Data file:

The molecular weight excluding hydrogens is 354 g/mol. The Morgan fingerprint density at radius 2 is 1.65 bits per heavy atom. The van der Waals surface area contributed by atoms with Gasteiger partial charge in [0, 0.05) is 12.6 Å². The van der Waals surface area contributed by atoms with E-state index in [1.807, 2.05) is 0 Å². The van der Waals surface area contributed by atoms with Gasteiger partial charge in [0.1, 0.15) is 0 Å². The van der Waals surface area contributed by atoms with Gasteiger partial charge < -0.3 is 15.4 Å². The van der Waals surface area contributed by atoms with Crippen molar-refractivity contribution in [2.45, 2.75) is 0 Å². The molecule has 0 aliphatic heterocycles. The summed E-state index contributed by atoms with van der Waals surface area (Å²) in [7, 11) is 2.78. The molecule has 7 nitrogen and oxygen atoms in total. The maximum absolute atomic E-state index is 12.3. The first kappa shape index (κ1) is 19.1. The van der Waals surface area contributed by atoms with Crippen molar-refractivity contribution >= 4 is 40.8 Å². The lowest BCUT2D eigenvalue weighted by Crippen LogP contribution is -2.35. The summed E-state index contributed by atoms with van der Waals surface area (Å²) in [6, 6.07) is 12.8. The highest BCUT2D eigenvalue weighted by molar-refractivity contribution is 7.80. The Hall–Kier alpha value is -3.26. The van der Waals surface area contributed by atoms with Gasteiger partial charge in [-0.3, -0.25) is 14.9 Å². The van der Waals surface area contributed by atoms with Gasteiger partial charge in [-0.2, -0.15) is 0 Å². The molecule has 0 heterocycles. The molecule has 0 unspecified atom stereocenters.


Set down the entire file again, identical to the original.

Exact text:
The molecular weight excluding hydrogens is 354 g/mol. The Morgan fingerprint density at radius 2 is 1.65 bits per heavy atom. The van der Waals surface area contributed by atoms with Gasteiger partial charge in [0, 0.05) is 12.6 Å². The van der Waals surface area contributed by atoms with E-state index in [1.807, 2.05) is 0 Å². The van der Waals surface area contributed by atoms with Gasteiger partial charge in [0.1, 0.15) is 0 Å². The van der Waals surface area contributed by atoms with Gasteiger partial charge < -0.3 is 15.4 Å². The van der Waals surface area contributed by atoms with Crippen molar-refractivity contribution in [2.45, 2.75) is 0 Å². The molecule has 0 aliphatic heterocycles. The summed E-state index contributed by atoms with van der Waals surface area (Å²) in [7, 11) is 2.78. The molecule has 7 nitrogen and oxygen atoms in total. The maximum absolute atomic E-state index is 12.3. The first kappa shape index (κ1) is 19.1. The van der Waals surface area contributed by atoms with Crippen molar-refractivity contribution >= 4 is 40.8 Å². The lowest BCUT2D eigenvalue weighted by Crippen LogP contribution is -2.35. The summed E-state index contributed by atoms with van der Waals surface area (Å²) in [6, 6.07) is 12.8. The highest BCUT2D eigenvalue weighted by molar-refractivity contribution is 7.80. The Hall–Kier alpha value is -3.26. The van der Waals surface area contributed by atoms with Gasteiger partial charge in [-0.3, -0.25) is 14.9 Å². The van der Waals surface area contributed by atoms with Gasteiger partial charge in [-0.2, -0.15) is 0 Å². The molecule has 0 heterocycles. The molecule has 0 unspecified atom stereocenters.